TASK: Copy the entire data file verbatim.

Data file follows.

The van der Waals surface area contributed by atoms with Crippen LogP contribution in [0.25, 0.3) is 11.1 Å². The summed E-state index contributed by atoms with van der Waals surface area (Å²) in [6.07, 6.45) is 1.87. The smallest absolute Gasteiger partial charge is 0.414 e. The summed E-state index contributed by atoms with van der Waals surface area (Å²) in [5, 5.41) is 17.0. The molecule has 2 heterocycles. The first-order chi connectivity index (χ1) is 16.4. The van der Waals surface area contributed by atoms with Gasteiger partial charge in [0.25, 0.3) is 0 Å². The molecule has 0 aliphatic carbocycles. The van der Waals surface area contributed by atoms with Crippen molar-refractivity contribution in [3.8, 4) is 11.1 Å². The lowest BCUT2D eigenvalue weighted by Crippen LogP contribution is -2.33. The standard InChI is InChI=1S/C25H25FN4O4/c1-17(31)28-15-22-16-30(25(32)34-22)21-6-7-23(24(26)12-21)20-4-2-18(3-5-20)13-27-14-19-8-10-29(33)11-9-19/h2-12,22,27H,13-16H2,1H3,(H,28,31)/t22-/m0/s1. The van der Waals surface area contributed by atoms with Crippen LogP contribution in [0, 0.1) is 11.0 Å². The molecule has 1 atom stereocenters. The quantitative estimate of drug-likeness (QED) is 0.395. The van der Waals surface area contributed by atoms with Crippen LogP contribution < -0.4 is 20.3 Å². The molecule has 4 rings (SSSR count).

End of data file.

The van der Waals surface area contributed by atoms with Crippen LogP contribution in [0.25, 0.3) is 11.1 Å². The summed E-state index contributed by atoms with van der Waals surface area (Å²) in [6.07, 6.45) is 1.87. The smallest absolute Gasteiger partial charge is 0.414 e. The summed E-state index contributed by atoms with van der Waals surface area (Å²) in [5, 5.41) is 17.0. The molecule has 2 heterocycles. The first-order chi connectivity index (χ1) is 16.4. The van der Waals surface area contributed by atoms with Gasteiger partial charge in [0.25, 0.3) is 0 Å². The molecule has 0 aliphatic carbocycles. The van der Waals surface area contributed by atoms with Crippen molar-refractivity contribution in [3.8, 4) is 11.1 Å². The lowest BCUT2D eigenvalue weighted by Crippen LogP contribution is -2.33. The standard InChI is InChI=1S/C25H25FN4O4/c1-17(31)28-15-22-16-30(25(32)34-22)21-6-7-23(24(26)12-21)20-4-2-18(3-5-20)13-27-14-19-8-10-29(33)11-9-19/h2-12,22,27H,13-16H2,1H3,(H,28,31)/t22-/m0/s1. The van der Waals surface area contributed by atoms with Crippen LogP contribution in [0, 0.1) is 11.0 Å². The molecule has 1 atom stereocenters. The quantitative estimate of drug-likeness (QED) is 0.395. The van der Waals surface area contributed by atoms with Crippen LogP contribution < -0.4 is 20.3 Å². The molecule has 4 rings (SSSR count).